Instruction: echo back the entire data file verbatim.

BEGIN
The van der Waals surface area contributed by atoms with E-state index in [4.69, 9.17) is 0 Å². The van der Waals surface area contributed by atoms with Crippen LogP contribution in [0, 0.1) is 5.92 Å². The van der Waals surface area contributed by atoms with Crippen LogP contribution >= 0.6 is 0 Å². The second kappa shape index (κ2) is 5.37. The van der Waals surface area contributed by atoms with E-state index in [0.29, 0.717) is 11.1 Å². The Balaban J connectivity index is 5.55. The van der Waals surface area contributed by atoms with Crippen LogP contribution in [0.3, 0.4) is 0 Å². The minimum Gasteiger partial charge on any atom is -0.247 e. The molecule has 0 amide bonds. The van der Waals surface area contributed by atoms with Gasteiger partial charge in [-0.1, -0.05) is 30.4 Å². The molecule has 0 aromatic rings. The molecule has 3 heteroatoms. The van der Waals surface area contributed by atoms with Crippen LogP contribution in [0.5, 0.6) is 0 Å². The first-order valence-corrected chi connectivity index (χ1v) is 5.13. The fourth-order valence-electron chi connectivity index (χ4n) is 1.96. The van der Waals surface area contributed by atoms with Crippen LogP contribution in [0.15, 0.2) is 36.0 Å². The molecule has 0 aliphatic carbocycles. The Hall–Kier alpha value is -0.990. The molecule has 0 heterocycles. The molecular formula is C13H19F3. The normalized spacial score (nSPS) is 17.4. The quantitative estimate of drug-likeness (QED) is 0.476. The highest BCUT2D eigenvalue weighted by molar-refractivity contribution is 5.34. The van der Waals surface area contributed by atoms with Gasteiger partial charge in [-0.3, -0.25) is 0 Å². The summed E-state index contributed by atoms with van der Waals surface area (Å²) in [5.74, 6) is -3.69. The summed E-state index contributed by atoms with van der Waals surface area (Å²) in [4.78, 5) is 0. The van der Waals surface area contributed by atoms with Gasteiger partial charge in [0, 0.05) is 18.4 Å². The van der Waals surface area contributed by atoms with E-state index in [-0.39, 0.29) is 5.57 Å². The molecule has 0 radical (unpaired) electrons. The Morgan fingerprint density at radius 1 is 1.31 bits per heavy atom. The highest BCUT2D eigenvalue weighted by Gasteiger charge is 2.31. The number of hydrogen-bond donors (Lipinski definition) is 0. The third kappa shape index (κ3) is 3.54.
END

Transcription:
The van der Waals surface area contributed by atoms with E-state index in [4.69, 9.17) is 0 Å². The van der Waals surface area contributed by atoms with Crippen LogP contribution in [0, 0.1) is 5.92 Å². The van der Waals surface area contributed by atoms with Crippen LogP contribution >= 0.6 is 0 Å². The second kappa shape index (κ2) is 5.37. The van der Waals surface area contributed by atoms with E-state index in [0.29, 0.717) is 11.1 Å². The Balaban J connectivity index is 5.55. The van der Waals surface area contributed by atoms with Crippen LogP contribution in [0.3, 0.4) is 0 Å². The minimum Gasteiger partial charge on any atom is -0.247 e. The molecule has 0 amide bonds. The van der Waals surface area contributed by atoms with Gasteiger partial charge in [-0.1, -0.05) is 30.4 Å². The molecule has 0 aromatic rings. The molecule has 3 heteroatoms. The van der Waals surface area contributed by atoms with Crippen LogP contribution in [0.5, 0.6) is 0 Å². The first-order valence-corrected chi connectivity index (χ1v) is 5.13. The fourth-order valence-electron chi connectivity index (χ4n) is 1.96. The van der Waals surface area contributed by atoms with Crippen LogP contribution in [0.15, 0.2) is 36.0 Å². The molecule has 0 aliphatic carbocycles. The Hall–Kier alpha value is -0.990. The molecule has 0 heterocycles. The molecular formula is C13H19F3. The normalized spacial score (nSPS) is 17.4. The quantitative estimate of drug-likeness (QED) is 0.476. The highest BCUT2D eigenvalue weighted by molar-refractivity contribution is 5.34. The van der Waals surface area contributed by atoms with Gasteiger partial charge in [-0.3, -0.25) is 0 Å². The summed E-state index contributed by atoms with van der Waals surface area (Å²) in [5.74, 6) is -3.69. The summed E-state index contributed by atoms with van der Waals surface area (Å²) in [4.78, 5) is 0. The van der Waals surface area contributed by atoms with Gasteiger partial charge in [0, 0.05) is 18.4 Å². The van der Waals surface area contributed by atoms with E-state index in [-0.39, 0.29) is 5.57 Å². The molecule has 0 radical (unpaired) electrons. The Morgan fingerprint density at radius 1 is 1.31 bits per heavy atom. The highest BCUT2D eigenvalue weighted by Gasteiger charge is 2.31. The number of hydrogen-bond donors (Lipinski definition) is 0. The third kappa shape index (κ3) is 3.54.